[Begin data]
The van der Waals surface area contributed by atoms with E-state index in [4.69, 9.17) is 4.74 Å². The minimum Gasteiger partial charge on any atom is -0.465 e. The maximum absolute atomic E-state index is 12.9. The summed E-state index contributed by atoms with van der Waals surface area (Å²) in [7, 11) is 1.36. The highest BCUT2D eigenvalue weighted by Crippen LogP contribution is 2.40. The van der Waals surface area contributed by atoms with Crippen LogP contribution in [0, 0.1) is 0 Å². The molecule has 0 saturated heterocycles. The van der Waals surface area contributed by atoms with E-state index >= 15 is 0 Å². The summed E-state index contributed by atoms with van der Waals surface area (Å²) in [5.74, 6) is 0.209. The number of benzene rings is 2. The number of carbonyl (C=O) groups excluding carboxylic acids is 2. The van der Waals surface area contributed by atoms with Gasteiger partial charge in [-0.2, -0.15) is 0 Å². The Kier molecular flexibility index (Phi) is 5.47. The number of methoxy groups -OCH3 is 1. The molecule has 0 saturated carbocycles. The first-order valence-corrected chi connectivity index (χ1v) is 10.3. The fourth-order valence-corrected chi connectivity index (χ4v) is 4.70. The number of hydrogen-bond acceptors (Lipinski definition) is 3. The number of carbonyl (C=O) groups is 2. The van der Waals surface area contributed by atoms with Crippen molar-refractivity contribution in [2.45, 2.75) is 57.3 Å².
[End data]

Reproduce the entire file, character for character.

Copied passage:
The van der Waals surface area contributed by atoms with E-state index in [4.69, 9.17) is 4.74 Å². The minimum Gasteiger partial charge on any atom is -0.465 e. The maximum absolute atomic E-state index is 12.9. The summed E-state index contributed by atoms with van der Waals surface area (Å²) in [7, 11) is 1.36. The highest BCUT2D eigenvalue weighted by Crippen LogP contribution is 2.40. The van der Waals surface area contributed by atoms with Crippen LogP contribution in [0, 0.1) is 0 Å². The molecule has 0 saturated heterocycles. The van der Waals surface area contributed by atoms with E-state index >= 15 is 0 Å². The summed E-state index contributed by atoms with van der Waals surface area (Å²) in [5.74, 6) is 0.209. The number of benzene rings is 2. The number of carbonyl (C=O) groups excluding carboxylic acids is 2. The van der Waals surface area contributed by atoms with Gasteiger partial charge in [-0.2, -0.15) is 0 Å². The Kier molecular flexibility index (Phi) is 5.47. The number of methoxy groups -OCH3 is 1. The molecule has 0 saturated carbocycles. The first-order valence-corrected chi connectivity index (χ1v) is 10.3. The fourth-order valence-corrected chi connectivity index (χ4v) is 4.70. The number of hydrogen-bond acceptors (Lipinski definition) is 3. The number of carbonyl (C=O) groups is 2. The van der Waals surface area contributed by atoms with Crippen molar-refractivity contribution in [2.45, 2.75) is 57.3 Å².